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‘Zim investment environment gloomy’

Zimbabwe’s investment outlook remains gloomy with this year’s harmonised elections likely to generate uncertainties, the African Development Bank (AfDB) has said.

Zimbabwe’s investment outlook remains gloomy with this year’s harmonised elections likely to generate uncertainties, the African Development Bank (AfDB) has said.


President Emmerson Mnangagwa told State media on Wednesday that elections would be held in five months.

“The elections scheduled for 2018 are likely to generate uncertainties that will hinder economic growth and investment. The investment environment remains gloomy,” AfDB said in its African Economic Outlook 2018 report.

“According to the World Economic Forum’s 2017/18 Global Competitiveness Report, the most problematic factors for doing business include policy instability, inadequate foreign currency regulations, inefficient government bureaucracy, difficulties in access to finance, inadequate supply of infrastructure, restrictive labour regulations, and inefficient tax administration and regulations.”

The banking group said Zimbabwe’s economic growth was expected to improve to an estimated 2,6% in 2017 from 0,7% in 2016, driven by stronger performance in agriculture, mining, electricity and water.

It said real gross domestic product (GDP) is projected at 1% this year and 2,6% in 2019.

“Economic performance in 2018 is likely to be affected by political changes; real GDP growth is projected to be 1% in 2018 and 1,2% in 2019. The economy continues to face structural challenges from high informality, weak domestic demand, high public debt, weak investor confidence, and a challenging political environment,” AfDB said.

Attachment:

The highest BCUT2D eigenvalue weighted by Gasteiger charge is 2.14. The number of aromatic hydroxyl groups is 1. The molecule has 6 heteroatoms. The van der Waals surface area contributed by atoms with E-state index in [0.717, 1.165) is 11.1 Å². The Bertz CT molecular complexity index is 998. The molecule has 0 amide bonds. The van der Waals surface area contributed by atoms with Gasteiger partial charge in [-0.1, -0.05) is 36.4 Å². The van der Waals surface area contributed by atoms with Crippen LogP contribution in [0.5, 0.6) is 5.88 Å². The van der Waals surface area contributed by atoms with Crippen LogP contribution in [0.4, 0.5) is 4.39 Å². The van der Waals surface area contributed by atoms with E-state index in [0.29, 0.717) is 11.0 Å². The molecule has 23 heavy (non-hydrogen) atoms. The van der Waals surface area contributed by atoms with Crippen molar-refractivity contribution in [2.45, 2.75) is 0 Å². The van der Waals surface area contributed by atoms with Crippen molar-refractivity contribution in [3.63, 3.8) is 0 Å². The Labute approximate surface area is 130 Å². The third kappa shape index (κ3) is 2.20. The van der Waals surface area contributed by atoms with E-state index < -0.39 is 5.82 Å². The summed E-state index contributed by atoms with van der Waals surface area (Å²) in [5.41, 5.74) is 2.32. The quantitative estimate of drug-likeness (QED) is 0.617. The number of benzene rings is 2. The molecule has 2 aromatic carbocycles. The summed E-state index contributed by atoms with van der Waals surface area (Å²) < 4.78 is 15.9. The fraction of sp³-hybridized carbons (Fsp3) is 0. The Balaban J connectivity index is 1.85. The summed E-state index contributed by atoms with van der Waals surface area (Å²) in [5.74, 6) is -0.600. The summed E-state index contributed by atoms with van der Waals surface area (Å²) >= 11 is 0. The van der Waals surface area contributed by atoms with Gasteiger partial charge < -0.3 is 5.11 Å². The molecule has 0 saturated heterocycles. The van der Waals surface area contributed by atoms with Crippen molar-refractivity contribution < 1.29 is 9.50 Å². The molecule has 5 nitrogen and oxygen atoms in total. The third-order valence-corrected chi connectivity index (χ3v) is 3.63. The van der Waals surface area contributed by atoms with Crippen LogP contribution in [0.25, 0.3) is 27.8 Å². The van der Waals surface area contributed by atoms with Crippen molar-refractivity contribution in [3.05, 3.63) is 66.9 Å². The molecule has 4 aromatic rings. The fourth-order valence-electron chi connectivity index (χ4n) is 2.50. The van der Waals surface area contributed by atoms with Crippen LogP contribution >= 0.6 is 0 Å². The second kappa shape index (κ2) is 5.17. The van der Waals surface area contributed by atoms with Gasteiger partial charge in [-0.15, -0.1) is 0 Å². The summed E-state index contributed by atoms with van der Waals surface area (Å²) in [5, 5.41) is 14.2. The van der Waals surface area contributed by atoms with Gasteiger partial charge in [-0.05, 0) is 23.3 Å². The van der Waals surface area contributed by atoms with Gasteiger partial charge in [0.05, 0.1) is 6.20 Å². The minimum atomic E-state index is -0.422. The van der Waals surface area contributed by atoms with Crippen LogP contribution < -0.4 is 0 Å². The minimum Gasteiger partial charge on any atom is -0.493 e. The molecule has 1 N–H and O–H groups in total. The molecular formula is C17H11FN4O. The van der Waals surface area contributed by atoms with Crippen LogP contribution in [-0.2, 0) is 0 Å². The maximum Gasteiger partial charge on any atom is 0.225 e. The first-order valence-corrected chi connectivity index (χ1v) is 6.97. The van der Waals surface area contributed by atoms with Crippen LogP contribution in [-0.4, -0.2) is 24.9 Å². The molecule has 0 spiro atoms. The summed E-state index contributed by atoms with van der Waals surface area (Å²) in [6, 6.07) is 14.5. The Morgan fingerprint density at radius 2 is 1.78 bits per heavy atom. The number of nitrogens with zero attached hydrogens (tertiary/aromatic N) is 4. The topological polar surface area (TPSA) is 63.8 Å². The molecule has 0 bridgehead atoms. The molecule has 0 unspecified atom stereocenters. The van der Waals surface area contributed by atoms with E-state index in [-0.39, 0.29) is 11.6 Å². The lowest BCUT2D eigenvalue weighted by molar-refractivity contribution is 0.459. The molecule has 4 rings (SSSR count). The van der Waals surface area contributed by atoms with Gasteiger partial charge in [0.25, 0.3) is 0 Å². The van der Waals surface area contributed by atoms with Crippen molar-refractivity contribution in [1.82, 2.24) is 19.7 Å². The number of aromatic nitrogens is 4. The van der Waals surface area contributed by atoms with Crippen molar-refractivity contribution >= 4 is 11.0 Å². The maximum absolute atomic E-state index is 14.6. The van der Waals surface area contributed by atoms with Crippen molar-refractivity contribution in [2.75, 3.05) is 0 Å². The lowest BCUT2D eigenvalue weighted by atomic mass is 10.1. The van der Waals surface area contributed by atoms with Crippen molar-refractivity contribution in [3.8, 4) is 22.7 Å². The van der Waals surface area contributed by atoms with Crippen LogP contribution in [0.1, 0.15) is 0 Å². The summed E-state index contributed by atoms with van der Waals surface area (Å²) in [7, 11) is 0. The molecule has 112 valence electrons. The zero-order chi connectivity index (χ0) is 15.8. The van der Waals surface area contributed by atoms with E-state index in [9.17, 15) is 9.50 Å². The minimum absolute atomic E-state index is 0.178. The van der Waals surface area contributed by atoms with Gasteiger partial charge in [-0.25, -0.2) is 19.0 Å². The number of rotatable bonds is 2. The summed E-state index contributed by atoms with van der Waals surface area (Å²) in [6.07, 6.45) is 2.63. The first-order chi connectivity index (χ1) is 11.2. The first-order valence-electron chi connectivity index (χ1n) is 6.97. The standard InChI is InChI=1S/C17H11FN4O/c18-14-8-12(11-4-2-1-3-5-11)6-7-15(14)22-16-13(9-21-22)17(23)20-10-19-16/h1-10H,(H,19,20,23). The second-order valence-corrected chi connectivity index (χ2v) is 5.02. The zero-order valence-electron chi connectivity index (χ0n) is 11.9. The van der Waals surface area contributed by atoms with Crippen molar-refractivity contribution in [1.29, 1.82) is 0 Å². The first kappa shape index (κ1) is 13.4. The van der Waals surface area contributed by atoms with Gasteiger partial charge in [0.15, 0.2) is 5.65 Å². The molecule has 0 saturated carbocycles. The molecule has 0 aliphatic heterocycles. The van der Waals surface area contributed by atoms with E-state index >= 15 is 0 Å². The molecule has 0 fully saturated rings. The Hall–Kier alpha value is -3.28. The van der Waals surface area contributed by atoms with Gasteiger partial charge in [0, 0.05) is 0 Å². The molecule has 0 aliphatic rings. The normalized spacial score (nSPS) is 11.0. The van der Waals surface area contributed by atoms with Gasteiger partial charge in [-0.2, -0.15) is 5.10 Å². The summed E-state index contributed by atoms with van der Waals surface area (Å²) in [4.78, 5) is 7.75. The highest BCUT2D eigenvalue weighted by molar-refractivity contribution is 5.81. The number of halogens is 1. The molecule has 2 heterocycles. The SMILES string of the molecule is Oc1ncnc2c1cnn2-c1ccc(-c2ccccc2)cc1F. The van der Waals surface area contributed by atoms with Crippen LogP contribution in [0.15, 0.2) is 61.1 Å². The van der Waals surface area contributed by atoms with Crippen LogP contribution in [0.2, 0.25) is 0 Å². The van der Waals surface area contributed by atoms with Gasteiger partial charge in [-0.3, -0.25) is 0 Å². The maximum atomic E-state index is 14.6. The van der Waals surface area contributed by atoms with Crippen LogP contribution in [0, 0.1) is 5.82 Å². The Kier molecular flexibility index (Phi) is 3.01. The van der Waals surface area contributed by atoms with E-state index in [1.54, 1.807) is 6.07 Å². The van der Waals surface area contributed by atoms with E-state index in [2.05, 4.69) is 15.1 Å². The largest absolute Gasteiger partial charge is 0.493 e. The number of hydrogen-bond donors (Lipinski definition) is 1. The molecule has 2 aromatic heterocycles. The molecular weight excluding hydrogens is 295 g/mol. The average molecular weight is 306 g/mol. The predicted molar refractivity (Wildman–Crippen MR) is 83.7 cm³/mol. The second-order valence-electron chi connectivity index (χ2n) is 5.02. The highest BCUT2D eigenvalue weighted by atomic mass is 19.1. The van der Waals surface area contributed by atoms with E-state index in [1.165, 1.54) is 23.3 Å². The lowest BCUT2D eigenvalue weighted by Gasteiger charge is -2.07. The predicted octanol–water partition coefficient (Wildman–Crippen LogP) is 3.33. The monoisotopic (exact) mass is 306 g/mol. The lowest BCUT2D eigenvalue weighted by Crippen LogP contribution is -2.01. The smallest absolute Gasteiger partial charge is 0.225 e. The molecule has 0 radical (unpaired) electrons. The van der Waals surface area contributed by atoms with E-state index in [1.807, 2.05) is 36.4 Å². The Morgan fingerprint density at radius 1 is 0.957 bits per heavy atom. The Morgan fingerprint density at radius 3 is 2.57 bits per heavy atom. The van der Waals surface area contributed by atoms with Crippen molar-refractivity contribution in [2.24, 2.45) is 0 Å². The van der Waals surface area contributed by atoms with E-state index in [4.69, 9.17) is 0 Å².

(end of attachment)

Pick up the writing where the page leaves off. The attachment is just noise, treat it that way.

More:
It said Zimbabwe was experiencing a liquidity crisis, which is a manifestation of structural deficiencies and distortions in the economy.

The bank said Zimbabwe’s fiscal policy was highly consumption-oriented, limiting fiscal space for capital and social expenditures.

“Total expenditure picked up as the government expanded the command agriculture programme and maintained the high public-sector wage bill (around 19% of GDP),” AfDB said.

AfDB said a modest recovery in international commodity prices was projected to spur growth in mining.

Energy production is expected to improve following the completion of the Kariba South Extension Plant in December 2017.

Manufacturing sector, the bank said, is likely to see growth on the back of a protectionist policy to support local industry.

“This intervention resulted in significant increases in capacity utilisation in local industry, from 34,3% in 2015 to 47,4% in 2016, before declining to 45,1% in 2017,” AfDB said.

It said weak economic activity in 2016 led to a fall in total revenues of 6% in nominal terms, exacerbating liquidity shortages.

“The 2016 introduction of bond notes pegged to the US dollar saw the emergence of a parallel market for foreign exchange, owing to the shortage of foreign currency. The real exchange rate remains overvalued, undermining external competitiveness,” AfDB said.